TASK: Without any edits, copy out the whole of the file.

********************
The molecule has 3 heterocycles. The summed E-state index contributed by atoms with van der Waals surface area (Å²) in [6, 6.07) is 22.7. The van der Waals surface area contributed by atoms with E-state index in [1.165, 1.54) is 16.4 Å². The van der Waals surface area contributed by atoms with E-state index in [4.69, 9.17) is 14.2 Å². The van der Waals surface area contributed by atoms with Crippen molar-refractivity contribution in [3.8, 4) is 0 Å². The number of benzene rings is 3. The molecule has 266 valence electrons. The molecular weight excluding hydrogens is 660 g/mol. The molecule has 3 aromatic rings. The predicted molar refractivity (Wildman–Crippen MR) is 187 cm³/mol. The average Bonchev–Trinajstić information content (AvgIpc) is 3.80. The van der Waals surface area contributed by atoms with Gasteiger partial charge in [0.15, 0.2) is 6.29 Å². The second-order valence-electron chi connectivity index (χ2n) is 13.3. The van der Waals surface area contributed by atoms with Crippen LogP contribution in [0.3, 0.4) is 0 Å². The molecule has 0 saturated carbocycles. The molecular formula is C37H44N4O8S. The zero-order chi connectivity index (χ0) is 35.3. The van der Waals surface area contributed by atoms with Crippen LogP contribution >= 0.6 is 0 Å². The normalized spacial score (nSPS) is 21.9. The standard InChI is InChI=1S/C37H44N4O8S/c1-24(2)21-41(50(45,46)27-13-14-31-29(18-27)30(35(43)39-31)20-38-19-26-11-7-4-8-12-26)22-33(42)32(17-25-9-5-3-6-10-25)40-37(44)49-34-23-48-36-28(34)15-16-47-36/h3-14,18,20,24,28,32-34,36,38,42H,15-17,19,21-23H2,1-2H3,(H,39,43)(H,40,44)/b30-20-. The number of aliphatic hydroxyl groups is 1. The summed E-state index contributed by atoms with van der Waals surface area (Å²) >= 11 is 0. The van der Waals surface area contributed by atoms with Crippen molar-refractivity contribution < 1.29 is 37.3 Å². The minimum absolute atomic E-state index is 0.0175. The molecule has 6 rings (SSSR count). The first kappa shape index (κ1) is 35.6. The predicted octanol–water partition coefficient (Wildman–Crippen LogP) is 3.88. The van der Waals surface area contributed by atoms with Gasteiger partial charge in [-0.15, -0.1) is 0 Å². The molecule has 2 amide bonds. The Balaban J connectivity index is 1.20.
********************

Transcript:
The molecule has 3 heterocycles. The summed E-state index contributed by atoms with van der Waals surface area (Å²) in [6, 6.07) is 22.7. The van der Waals surface area contributed by atoms with E-state index in [1.165, 1.54) is 16.4 Å². The van der Waals surface area contributed by atoms with E-state index in [4.69, 9.17) is 14.2 Å². The van der Waals surface area contributed by atoms with Crippen molar-refractivity contribution in [3.8, 4) is 0 Å². The number of benzene rings is 3. The molecule has 266 valence electrons. The molecular weight excluding hydrogens is 660 g/mol. The molecule has 3 aromatic rings. The predicted molar refractivity (Wildman–Crippen MR) is 187 cm³/mol. The average Bonchev–Trinajstić information content (AvgIpc) is 3.80. The van der Waals surface area contributed by atoms with Gasteiger partial charge in [0.15, 0.2) is 6.29 Å². The second-order valence-electron chi connectivity index (χ2n) is 13.3. The van der Waals surface area contributed by atoms with Crippen LogP contribution in [0.3, 0.4) is 0 Å². The molecule has 0 saturated carbocycles. The molecular formula is C37H44N4O8S. The zero-order chi connectivity index (χ0) is 35.3. The van der Waals surface area contributed by atoms with Crippen LogP contribution >= 0.6 is 0 Å². The normalized spacial score (nSPS) is 21.9. The standard InChI is InChI=1S/C37H44N4O8S/c1-24(2)21-41(50(45,46)27-13-14-31-29(18-27)30(35(43)39-31)20-38-19-26-11-7-4-8-12-26)22-33(42)32(17-25-9-5-3-6-10-25)40-37(44)49-34-23-48-36-28(34)15-16-47-36/h3-14,18,20,24,28,32-34,36,38,42H,15-17,19,21-23H2,1-2H3,(H,39,43)(H,40,44)/b30-20-. The number of aliphatic hydroxyl groups is 1. The summed E-state index contributed by atoms with van der Waals surface area (Å²) >= 11 is 0. The van der Waals surface area contributed by atoms with Crippen molar-refractivity contribution < 1.29 is 37.3 Å². The minimum absolute atomic E-state index is 0.0175. The molecule has 6 rings (SSSR count). The first kappa shape index (κ1) is 35.6. The predicted octanol–water partition coefficient (Wildman–Crippen LogP) is 3.88. The van der Waals surface area contributed by atoms with Gasteiger partial charge in [-0.15, -0.1) is 0 Å². The molecule has 2 amide bonds. The Balaban J connectivity index is 1.20.